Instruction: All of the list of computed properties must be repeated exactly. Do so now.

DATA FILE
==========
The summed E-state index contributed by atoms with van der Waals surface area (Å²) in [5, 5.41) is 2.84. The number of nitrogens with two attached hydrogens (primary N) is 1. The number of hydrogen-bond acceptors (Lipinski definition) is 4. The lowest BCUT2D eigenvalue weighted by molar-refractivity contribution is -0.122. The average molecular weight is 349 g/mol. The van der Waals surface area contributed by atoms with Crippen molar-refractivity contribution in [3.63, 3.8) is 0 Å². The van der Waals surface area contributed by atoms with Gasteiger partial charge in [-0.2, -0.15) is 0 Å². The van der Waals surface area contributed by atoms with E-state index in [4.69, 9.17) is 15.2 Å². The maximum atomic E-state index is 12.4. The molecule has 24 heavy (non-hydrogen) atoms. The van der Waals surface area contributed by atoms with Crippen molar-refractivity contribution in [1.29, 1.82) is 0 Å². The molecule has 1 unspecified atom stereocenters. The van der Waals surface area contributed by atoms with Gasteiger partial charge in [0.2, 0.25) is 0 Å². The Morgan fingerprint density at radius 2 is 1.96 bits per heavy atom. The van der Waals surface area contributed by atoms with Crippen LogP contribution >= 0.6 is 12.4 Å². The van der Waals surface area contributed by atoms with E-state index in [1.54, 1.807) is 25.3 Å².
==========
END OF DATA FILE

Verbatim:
The summed E-state index contributed by atoms with van der Waals surface area (Å²) in [5, 5.41) is 2.84. The number of nitrogens with two attached hydrogens (primary N) is 1. The number of hydrogen-bond acceptors (Lipinski definition) is 4. The lowest BCUT2D eigenvalue weighted by molar-refractivity contribution is -0.122. The average molecular weight is 349 g/mol. The van der Waals surface area contributed by atoms with Crippen molar-refractivity contribution in [3.63, 3.8) is 0 Å². The van der Waals surface area contributed by atoms with Gasteiger partial charge in [-0.2, -0.15) is 0 Å². The van der Waals surface area contributed by atoms with E-state index in [4.69, 9.17) is 15.2 Å². The maximum atomic E-state index is 12.4. The molecule has 24 heavy (non-hydrogen) atoms. The van der Waals surface area contributed by atoms with Crippen molar-refractivity contribution in [1.29, 1.82) is 0 Å². The molecule has 1 unspecified atom stereocenters. The van der Waals surface area contributed by atoms with Gasteiger partial charge in [0.2, 0.25) is 0 Å². The Morgan fingerprint density at radius 2 is 1.96 bits per heavy atom. The van der Waals surface area contributed by atoms with Crippen LogP contribution >= 0.6 is 12.4 Å². The van der Waals surface area contributed by atoms with E-state index in [1.54, 1.807) is 25.3 Å².